Hurricane Katrina was one of the strongest, most deadly, and most costly storms to make landfall in the United States, as of 2007. Almost 2,000 people died as a direct result of the hurricane, and hundreds more were missing for months after the hurricane. In addition to causing substantial damage, Hurricane Katrina also raised questions about American disaster preparedness. Some critics also felt Katrina illustrated many major social issues in the United States, primarily the large gap between African-Americans and whites.
On 23 August 2005, Hurricane Katrina formed in the Atlantic. It first struck shore in Florida, and was classified as a Category One hurricane. After veering back into the Gulf, Katrina picked up enough power to be classified as a Category Five, hitting shore on 29 August to devastate Louisiana and Mississippi. At its peak, the hurricane was accompanied by wind speeds of 175 miles per hour (280 kilometers per hour). By request, the name “Katrina” was retired from the list of available hurricane names in 2006.
Many states suffered damages from Hurricane Katrina. The damages were counted in billions of dollars, and were primarily focused in Louisiana and Mississippi. The hurricane also had severe economic impacts for the United States, as it damaged oil rigs and refineries around the Gulf. The environmental effects were also substantial. 2005 was a difficult hurricane year, with numerous strong hurricanes repeatedly battering the Southern United States.
Many news agencies around the world reported on Katrina. The bulk of their reporting was focused on New Orleans. New Orleans suffered extensive damage from Hurricane Katrina, as a result of the failure of levees built by the Army Corps of Engineers. Conditions in New Orleans were compared to those in Third World countries as rescue services desperately tried to evacuate people from the city, which was without potable water and power for days. Ironically, many of these same nations sent volunteers and financial assistance to the United States when it became evident that the nation's emergency services were overwhelmed. Some people chose to stay in the city despite evacuation orders, while others were unable to get out in time, converging on large shelters which proved inadequate to the task.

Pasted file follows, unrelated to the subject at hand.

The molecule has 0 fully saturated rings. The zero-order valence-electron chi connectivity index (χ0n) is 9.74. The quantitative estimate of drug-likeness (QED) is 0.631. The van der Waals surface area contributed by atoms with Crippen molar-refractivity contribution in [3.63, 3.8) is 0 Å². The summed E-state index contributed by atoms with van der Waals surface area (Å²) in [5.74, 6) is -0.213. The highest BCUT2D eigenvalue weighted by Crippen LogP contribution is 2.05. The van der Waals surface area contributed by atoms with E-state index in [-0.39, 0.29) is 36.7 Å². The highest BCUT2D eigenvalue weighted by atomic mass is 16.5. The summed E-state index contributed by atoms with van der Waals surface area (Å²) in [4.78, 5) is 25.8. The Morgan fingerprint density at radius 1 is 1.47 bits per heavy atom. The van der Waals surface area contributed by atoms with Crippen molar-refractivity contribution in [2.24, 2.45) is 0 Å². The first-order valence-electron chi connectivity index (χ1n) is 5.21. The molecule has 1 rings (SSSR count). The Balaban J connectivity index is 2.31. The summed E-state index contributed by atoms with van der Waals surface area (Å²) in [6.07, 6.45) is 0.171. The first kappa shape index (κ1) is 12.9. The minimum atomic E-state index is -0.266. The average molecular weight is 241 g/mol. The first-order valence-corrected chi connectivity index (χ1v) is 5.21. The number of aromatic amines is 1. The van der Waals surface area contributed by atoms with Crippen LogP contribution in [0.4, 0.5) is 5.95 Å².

In the months and years following the hurricane, the full extent of the damage and social chaos which occurred as a result of the hurricane became apparent. Many Americans called for major reforms of the Federal Emergency Management Agency, and for more general social reforms. Some people suspected that the substantially African-American and poor population of New Orleans may have suffered discrimination which led to delays in getting help. Other southern states were angered by the heavy focus on New Orleans, considering the substantial damages which they suffered as well.
Photographs and news reports from Hurricane Katrina had a powerful impact on many Americans. Volunteer organizations ranging from the Red Cross to the Humane Society of the United States descended upon the area to help victims, supported by an outpouring of donations from around the country and the world. The disaster is widely viewed among Americans as one of the worst natural disasters to occur in the United States, compounded by issues of social and economic inequality.